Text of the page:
Introducing “The Hub”
UACnet.org has a new section for you to explore. It’s titled Data Hub and it includes a complete index of Counties by the Numbers articles as well as all sorts of data on issues such as County Budgets, Demographics, Property Taxes, and Public Safety (to name a few). The Data Hub also includes links to every Utah Counties Fact Book from its first publication in 2002.
“The Hub” (as I have just now nicknamed it) will continually be growing with new articles and data added to it regularly. We hope it will provide a valuable resource for county officials and citizens alike. If you’d like to see anything in particular added to the Hub (it’s got a nice ring to it, don’t you think?), please let me know.
To celebrate the launch of the Hub (admit it, it’s growing on you), I thought it would be appropriate to comb through our back catalog of County Fact Books for today’s Counties by the Numbers article.
Change to County Revenues and Expenditures
Today we’re considering the change to county revenues and expenditures over a 15-year period of time. For a county government official, 15 years is a lifetime—nearly four election cycles! It should be no surprise, then, that a lot has changed in county budgets between 2001 and 2015. In 2001, total county revenues in the State of Utah were $974,300,511 and total county expenditures were $950,939,043. In 2015, total revenues were $2,092,325,446 and total expenditures were $2,082,073,158. Both revenues and expenditures more than doubled over those years. (This data comes from annual county financial statements.) Table 1 shows the growth to revenues and expenditures over these years.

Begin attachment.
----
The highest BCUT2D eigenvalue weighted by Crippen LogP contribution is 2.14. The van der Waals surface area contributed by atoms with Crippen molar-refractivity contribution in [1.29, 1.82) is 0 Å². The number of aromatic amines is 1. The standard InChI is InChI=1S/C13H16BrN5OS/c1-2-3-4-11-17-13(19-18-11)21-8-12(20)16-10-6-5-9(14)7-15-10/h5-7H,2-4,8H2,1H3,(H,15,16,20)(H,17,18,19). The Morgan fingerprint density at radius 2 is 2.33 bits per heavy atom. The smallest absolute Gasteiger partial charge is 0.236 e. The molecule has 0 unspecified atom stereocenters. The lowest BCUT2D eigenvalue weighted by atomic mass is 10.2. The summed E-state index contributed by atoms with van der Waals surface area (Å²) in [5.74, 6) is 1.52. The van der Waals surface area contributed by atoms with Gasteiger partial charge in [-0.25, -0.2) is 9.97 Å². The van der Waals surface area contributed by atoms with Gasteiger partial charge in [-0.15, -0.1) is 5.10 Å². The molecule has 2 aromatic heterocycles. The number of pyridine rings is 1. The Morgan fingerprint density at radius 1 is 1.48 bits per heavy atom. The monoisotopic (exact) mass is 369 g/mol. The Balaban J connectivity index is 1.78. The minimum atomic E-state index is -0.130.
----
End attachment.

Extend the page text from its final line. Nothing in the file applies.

It’s interesting to look closer at the revenue and expenditure categories. First, let’s consider revenue categories. Revenues have doubled without much help from licenses and permits and fines and forfeitures—in fact, licenses and permits actually decreased over the 15-year period. Taxes have accounted for the majority of revenue growth—a whopping 73 percent of the total growth!
It is interesting to look at expenditure categories as well. Highway and public improvement became much more of a priority to counties over the 15-year period. Look for that trend to continue as more dedicated funding for roads are accounted for based on an increase to the motor fuel tax imposed in the 2015 and 2017 legislative sessions. Another expenditure you can count on growing in the years following 2015 is public health. With the advent of the Justice Reinvestment Initiative and additional state appropriations, expenditures to public health will undoubtedly increase.
Of course the 15 years captured in our study includes a number of major events that would have affected county revenues (and, consequently, county expenditures). Events like the housing bubble, the great recession of 2008-2009, and other events meant that county revenues and expenditures did not simply grow in a straight line. Table 2 shows county revenue and expenditure growth broken up into 5-year segments.
According to table 2, it looks like the years immediately following the great recession have been those where county revenues have seen the most robust growth. They have also been the only years where revenue growth has overtaken expenditure growth. These are both positive signs for the future of Utah’s counties.
If you have a subject you’d like UAC to explore in a future Counties by the Numbers article, please email Arie Van De Graaff at email@example.com.